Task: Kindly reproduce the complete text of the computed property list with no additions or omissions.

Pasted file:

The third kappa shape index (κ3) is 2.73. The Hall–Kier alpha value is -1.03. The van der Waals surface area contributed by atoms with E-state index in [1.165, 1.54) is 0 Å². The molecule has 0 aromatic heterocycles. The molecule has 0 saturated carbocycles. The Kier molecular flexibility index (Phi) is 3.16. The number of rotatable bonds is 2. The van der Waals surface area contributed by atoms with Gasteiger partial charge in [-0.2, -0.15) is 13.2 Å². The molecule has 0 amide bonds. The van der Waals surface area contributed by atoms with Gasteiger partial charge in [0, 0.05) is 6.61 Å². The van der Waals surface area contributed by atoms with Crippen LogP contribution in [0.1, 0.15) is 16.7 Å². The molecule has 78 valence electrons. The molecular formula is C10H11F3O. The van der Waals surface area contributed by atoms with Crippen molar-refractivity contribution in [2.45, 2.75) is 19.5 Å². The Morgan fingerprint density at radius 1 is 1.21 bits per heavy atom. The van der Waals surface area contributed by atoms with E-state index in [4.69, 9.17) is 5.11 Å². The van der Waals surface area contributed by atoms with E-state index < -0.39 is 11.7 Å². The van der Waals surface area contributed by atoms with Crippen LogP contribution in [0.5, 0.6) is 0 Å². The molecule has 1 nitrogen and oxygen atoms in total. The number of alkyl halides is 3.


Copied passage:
The third kappa shape index (κ3) is 2.73. The Hall–Kier alpha value is -1.03. The van der Waals surface area contributed by atoms with E-state index in [1.165, 1.54) is 0 Å². The molecule has 0 aromatic heterocycles. The molecule has 0 saturated carbocycles. The Kier molecular flexibility index (Phi) is 3.16. The number of rotatable bonds is 2. The van der Waals surface area contributed by atoms with Gasteiger partial charge in [-0.2, -0.15) is 13.2 Å². The molecule has 0 amide bonds. The van der Waals surface area contributed by atoms with Gasteiger partial charge in [0, 0.05) is 6.61 Å². The van der Waals surface area contributed by atoms with Crippen LogP contribution in [0.1, 0.15) is 16.7 Å². The molecule has 78 valence electrons. The molecular formula is C10H11F3O. The van der Waals surface area contributed by atoms with Crippen molar-refractivity contribution in [2.45, 2.75) is 19.5 Å². The Morgan fingerprint density at radius 1 is 1.21 bits per heavy atom. The van der Waals surface area contributed by atoms with E-state index in [4.69, 9.17) is 5.11 Å². The van der Waals surface area contributed by atoms with E-state index < -0.39 is 11.7 Å². The van der Waals surface area contributed by atoms with Crippen LogP contribution in [0.5, 0.6) is 0 Å². The molecule has 1 nitrogen and oxygen atoms in total. The number of alkyl halides is 3.